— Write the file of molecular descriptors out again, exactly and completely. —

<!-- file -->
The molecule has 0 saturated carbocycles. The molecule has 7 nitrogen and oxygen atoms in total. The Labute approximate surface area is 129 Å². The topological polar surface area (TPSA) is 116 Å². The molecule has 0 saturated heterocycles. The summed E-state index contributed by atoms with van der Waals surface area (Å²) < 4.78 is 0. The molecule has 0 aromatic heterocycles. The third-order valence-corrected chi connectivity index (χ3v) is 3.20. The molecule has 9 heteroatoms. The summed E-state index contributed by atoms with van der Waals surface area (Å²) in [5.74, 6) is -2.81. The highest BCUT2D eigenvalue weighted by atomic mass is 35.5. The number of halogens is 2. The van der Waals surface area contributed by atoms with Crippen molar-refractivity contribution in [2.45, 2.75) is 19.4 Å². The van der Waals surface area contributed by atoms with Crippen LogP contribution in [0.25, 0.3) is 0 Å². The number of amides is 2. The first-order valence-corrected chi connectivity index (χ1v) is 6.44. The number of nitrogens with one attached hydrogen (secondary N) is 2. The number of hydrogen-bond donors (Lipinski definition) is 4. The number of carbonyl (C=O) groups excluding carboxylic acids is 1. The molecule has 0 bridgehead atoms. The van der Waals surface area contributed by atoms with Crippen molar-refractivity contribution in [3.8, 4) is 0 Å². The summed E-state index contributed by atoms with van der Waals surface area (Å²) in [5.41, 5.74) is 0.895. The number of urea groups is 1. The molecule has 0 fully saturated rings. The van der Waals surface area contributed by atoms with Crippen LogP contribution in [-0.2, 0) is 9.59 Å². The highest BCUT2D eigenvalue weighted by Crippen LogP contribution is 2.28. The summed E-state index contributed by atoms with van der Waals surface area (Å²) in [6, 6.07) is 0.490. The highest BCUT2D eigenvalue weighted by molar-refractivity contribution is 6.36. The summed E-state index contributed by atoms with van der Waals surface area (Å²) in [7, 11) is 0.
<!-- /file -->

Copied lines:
The molecule has 0 saturated carbocycles. The molecule has 7 nitrogen and oxygen atoms in total. The Labute approximate surface area is 129 Å². The topological polar surface area (TPSA) is 116 Å². The molecule has 0 saturated heterocycles. The summed E-state index contributed by atoms with van der Waals surface area (Å²) < 4.78 is 0. The molecule has 0 aromatic heterocycles. The third-order valence-corrected chi connectivity index (χ3v) is 3.20. The molecule has 9 heteroatoms. The summed E-state index contributed by atoms with van der Waals surface area (Å²) in [5.74, 6) is -2.81. The highest BCUT2D eigenvalue weighted by atomic mass is 35.5. The number of halogens is 2. The van der Waals surface area contributed by atoms with Crippen molar-refractivity contribution in [2.45, 2.75) is 19.4 Å². The van der Waals surface area contributed by atoms with Crippen LogP contribution in [0.25, 0.3) is 0 Å². The number of amides is 2. The first-order valence-corrected chi connectivity index (χ1v) is 6.44. The number of nitrogens with one attached hydrogen (secondary N) is 2. The number of hydrogen-bond donors (Lipinski definition) is 4. The number of carbonyl (C=O) groups excluding carboxylic acids is 1. The molecule has 0 bridgehead atoms. The van der Waals surface area contributed by atoms with Crippen molar-refractivity contribution in [3.8, 4) is 0 Å². The summed E-state index contributed by atoms with van der Waals surface area (Å²) in [5.41, 5.74) is 0.895. The number of urea groups is 1. The molecule has 0 fully saturated rings. The van der Waals surface area contributed by atoms with Crippen LogP contribution in [-0.2, 0) is 9.59 Å². The highest BCUT2D eigenvalue weighted by Crippen LogP contribution is 2.28. The summed E-state index contributed by atoms with van der Waals surface area (Å²) in [6, 6.07) is 0.490. The highest BCUT2D eigenvalue weighted by molar-refractivity contribution is 6.36. The summed E-state index contributed by atoms with van der Waals surface area (Å²) in [7, 11) is 0.